Some IFAs feel that making contact with lawyers and accountants is a waste
of time because they gain very little business for the effort it takes.
From my experience, nothing could be further from the truth. A structured
approach can lead to long-term relationships which benefit all parties.
Ask yourself who are you going to target? Small and medium-sized practices
are unlikely to have their own in-house specialists, especially after many
tried to offer financial services but found the compliance issues too
onerous and costly. A timely approach could be solving a problem for them.
How you go about approaching them needs careful consideration. Writing
letters, even with a follow-up phone call, has little effect as your letter
will be one of many. A face-to-face meeting will
be more successful.
Before an approach is made, consider carefully your unique selling point.
Are you the only woman IFA in the area? Do you have specialists in any
particular area within your company? The company I work for has an
insolvency/bankruptcy trustee department which can offer a tailor-made
Accountants and solicitors are the same as you and I – they eat, drink and
socialise, so get out there and network. Join the clubs that other
professionals join, such as Rotary, Lions, National Association of Ladies
Circles, Round Table, golf and sports clubs.
You will also find that most local chambers of commerce hold breakfasts or
lunches that can prove to be an invaluable source of contacts.
Once you have become a member, find out what other events members attend
and you will soon find a network circuit in which you can become involved.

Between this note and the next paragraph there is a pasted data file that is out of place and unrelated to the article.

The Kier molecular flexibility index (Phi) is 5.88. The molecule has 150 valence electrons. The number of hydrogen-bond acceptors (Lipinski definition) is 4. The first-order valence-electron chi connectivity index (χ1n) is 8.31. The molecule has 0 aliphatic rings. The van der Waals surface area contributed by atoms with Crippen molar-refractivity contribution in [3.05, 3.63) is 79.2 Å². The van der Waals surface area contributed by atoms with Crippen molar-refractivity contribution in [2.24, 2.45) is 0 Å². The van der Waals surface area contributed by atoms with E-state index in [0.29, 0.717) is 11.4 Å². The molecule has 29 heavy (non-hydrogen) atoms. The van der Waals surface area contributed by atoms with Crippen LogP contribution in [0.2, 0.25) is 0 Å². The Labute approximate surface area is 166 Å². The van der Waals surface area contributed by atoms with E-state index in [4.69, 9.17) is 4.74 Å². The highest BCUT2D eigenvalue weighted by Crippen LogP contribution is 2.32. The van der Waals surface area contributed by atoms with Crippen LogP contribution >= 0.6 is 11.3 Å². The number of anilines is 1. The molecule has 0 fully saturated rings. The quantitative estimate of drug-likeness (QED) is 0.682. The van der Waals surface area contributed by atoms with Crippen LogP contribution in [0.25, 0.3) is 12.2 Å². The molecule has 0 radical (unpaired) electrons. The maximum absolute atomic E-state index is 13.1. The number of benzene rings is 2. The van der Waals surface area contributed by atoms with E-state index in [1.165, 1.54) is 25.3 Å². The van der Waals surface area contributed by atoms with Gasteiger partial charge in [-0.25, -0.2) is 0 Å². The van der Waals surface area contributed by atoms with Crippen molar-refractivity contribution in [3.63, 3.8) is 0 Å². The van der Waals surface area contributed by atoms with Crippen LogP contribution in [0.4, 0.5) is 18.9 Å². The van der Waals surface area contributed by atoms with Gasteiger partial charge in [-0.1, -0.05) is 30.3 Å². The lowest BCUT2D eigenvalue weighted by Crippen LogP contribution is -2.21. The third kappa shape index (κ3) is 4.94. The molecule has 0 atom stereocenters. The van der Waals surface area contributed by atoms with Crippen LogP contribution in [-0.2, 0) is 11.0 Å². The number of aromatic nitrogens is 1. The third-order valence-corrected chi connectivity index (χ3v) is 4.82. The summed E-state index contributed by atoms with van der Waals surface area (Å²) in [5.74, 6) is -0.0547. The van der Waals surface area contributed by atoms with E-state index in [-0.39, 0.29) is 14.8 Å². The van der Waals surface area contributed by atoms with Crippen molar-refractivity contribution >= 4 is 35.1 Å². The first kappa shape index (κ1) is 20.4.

Remember, this all takes time. The more you are seen, the greater your
profile. Make sure your contacts understand your role and see you as the
person to approach to solve their problems. Even if they use somebody
already, do not give up. Make sure your name is second in the frame
because, if their contact lets them down, they will turn to you.
From these meetings, find out their specialist areas and the financial
issues they have difficulty with. You will be surprised how little is
understood of financial legislation changes. Obviously, there would be
little point in discussing pensions in divorce with a personal injury
Consider holding local seminars to advise on such topics. Their office
would be a good location as then you are seen to be part of their team.
Do not forget the profile-raisers, such as good quality Christmas cards
and calendars. Could you write an article for their client newsletter?
Remember, business needs to flow both ways. Perhaps you can recommend them
to clients who need a will written or accounts prepared.
Always keep a record of the business you send their way and remind them of
this when you meet. Ask for business back. Once the introducer terms are
agreed, the relationship is usually cemented. But, like a marriage, you
will need to keep working at it or somebody else will move in.
The reason the exercise of relationship building is so important is that
all parties involved will benefit. The client benefits from having
specialist advisers in all areas. They put great trust in their accountants
and lawyers and, therefore, a referral they make is highly thought of. The
lawyer and accountant benefit from knowing that the financial advice given
is strictly regulated, which takes the onus off them. The IFA benefits as
the relationship will produce more profitable business now and in the
future. The IFA industry also gains as we are seen as a professional team.
Caroline Anstee is business development manager at Berry Birch & Noble